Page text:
Ordained Monastic Life
Someone considering to live a life in ordination and to request the vows of a nun or monk does it with the intention to give up worldly life with all its distraction and to create the space to practice spirituality.
The many monastic vows serve as protection, forming a fence, hence procuring us with all the freedom to live up to our strive. We may be astonished to hear that a multitude of rules are supposed to grant us freedom because actually we only know of restrictions as hindrances. But look at sports people who spend uncountable hours a day to come up to their profession or manager who spend their lives more in their jobs as with their fellow men. Both adhere to a particular system, reglementing their doing in order for their focusing to become even more effective.
It is somewhat similar for ordained ones. We want to optimize that which is the most precious to our lives by all means and optimize our strive. Only the promise not to take any intoxicants any more gives us so increcibly much space – mentally because we do not have to think about if, how, with whom and where we want to get intoxicated as much as practically: the time we would use for the contrive of possible strategies, means, etc is now being used to tame our minds and to practice spirituality.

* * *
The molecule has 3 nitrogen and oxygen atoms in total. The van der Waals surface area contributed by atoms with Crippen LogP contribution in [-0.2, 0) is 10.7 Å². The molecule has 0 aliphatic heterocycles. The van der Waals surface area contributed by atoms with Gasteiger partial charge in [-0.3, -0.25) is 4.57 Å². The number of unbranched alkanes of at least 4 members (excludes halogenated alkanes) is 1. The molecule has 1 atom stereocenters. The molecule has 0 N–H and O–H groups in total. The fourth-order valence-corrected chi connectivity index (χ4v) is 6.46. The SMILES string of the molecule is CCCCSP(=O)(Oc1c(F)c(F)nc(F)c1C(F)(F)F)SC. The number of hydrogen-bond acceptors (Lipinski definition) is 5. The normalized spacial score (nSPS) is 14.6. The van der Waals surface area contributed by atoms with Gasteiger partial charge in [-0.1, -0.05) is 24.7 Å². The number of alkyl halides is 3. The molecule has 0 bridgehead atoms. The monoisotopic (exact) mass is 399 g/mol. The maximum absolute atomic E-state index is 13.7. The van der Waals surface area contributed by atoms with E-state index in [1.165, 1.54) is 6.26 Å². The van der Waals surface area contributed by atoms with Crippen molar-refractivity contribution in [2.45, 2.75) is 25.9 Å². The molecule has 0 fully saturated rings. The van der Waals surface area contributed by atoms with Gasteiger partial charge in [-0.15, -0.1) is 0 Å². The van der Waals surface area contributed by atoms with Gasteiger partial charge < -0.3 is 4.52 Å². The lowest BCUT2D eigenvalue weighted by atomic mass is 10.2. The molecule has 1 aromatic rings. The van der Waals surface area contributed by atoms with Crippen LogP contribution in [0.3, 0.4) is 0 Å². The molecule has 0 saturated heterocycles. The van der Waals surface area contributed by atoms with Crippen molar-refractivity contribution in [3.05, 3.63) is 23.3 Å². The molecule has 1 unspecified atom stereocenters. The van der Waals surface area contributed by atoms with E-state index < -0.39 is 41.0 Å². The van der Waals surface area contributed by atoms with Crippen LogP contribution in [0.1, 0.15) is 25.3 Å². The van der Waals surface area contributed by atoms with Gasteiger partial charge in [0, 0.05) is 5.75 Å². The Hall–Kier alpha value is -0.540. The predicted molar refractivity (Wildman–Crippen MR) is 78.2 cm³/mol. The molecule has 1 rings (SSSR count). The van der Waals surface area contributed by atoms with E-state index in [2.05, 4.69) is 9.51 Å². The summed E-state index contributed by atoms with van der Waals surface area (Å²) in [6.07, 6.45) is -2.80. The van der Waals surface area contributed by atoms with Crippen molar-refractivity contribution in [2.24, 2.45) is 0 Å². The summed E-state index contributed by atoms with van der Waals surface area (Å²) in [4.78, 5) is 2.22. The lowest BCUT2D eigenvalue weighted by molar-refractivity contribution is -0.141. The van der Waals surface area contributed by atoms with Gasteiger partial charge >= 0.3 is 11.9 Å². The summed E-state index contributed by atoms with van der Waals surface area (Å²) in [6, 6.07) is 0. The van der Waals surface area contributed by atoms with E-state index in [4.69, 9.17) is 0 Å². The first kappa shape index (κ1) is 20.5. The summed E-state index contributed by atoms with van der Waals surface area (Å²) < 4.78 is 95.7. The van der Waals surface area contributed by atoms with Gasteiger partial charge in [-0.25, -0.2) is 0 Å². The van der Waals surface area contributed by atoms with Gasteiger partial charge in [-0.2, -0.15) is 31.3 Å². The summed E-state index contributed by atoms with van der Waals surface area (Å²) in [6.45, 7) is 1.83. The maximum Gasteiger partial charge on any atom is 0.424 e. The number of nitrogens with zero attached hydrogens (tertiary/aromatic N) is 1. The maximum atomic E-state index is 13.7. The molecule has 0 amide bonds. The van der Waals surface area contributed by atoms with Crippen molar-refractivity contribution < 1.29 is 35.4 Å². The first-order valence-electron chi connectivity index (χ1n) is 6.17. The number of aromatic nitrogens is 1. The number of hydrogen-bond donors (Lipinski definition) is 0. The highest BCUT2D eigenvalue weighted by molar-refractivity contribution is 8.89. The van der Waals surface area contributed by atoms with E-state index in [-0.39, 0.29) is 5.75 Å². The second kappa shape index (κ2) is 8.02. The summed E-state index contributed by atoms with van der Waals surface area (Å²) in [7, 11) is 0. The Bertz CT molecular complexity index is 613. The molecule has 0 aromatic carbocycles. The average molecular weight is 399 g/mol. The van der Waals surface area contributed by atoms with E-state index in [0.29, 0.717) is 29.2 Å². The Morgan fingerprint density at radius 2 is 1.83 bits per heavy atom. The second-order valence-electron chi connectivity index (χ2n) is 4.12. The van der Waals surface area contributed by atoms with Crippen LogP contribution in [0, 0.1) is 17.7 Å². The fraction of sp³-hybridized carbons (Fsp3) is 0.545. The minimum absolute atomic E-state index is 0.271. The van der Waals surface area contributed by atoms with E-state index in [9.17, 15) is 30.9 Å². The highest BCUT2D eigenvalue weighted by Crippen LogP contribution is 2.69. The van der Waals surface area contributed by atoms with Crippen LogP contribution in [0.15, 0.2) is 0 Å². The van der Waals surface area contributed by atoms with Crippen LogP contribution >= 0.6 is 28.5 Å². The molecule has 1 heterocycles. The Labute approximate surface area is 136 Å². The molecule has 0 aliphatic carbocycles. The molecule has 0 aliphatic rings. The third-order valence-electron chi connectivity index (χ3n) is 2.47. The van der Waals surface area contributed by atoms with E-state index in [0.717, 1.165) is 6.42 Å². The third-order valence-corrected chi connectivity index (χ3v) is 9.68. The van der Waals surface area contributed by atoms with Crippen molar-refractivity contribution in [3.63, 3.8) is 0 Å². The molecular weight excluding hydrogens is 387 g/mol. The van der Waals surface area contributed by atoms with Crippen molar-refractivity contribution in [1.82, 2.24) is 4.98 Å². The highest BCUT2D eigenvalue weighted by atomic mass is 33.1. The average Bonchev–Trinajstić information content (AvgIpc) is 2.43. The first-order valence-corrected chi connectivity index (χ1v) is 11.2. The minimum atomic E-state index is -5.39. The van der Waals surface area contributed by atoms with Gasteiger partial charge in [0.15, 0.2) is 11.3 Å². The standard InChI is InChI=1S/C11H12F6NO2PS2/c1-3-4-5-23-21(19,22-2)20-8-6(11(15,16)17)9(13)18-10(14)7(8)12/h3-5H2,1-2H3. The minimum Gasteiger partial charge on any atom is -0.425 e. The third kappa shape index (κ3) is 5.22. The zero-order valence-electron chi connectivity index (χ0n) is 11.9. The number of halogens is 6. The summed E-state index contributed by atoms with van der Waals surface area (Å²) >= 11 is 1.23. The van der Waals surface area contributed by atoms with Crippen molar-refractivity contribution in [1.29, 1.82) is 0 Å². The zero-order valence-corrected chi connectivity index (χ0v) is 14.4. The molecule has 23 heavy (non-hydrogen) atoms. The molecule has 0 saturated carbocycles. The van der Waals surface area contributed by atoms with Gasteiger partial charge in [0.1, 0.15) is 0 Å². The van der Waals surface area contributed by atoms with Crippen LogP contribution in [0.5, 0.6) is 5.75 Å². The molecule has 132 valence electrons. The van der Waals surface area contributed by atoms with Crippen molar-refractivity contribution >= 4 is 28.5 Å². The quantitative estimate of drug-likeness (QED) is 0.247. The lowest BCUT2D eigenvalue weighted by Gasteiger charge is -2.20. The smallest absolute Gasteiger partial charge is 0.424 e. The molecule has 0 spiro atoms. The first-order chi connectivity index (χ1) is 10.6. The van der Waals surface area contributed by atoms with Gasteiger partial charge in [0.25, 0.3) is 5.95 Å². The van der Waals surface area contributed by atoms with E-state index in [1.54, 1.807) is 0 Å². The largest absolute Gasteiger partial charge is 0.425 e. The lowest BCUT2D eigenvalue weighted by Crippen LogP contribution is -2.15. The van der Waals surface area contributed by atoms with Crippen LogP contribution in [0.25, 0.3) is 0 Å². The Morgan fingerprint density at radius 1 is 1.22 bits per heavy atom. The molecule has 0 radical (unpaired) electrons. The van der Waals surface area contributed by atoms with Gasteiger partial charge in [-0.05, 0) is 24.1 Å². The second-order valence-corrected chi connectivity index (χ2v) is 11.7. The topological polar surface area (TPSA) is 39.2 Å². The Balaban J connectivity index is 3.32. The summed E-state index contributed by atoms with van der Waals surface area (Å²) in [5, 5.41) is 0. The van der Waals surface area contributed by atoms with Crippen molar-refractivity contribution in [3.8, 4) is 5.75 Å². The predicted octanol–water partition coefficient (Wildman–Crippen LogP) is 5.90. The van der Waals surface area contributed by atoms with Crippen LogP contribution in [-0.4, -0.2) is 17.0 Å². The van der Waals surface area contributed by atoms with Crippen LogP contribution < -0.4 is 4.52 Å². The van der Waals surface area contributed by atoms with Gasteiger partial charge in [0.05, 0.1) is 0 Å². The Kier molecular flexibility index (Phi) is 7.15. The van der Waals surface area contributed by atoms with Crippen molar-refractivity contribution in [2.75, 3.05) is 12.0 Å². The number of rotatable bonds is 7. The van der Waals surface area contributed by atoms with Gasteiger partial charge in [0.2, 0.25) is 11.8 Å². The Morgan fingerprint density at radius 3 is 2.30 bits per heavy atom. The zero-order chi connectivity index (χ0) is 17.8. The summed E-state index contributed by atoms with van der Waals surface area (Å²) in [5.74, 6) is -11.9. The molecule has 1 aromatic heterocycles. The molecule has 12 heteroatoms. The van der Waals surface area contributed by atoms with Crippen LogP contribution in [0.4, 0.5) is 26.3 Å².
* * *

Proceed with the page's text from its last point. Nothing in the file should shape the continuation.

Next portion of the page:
The first step into ordained life is the strong decision to give up the life of someone bound to a household and instead live a life of absolute simplicity. If we only have some kind of affinity for the outer appearance of a renunciate or dwell in romantic ideas of monastic life we will certainly shipwreck soon and endamage the esteem of the community.
Ordination as a getsul/ma comprises the first monastic vows of a noviciate. It can be upgraded with the gelong/ma ordination making the nun and the monk a full member of the sangha, the monastic community.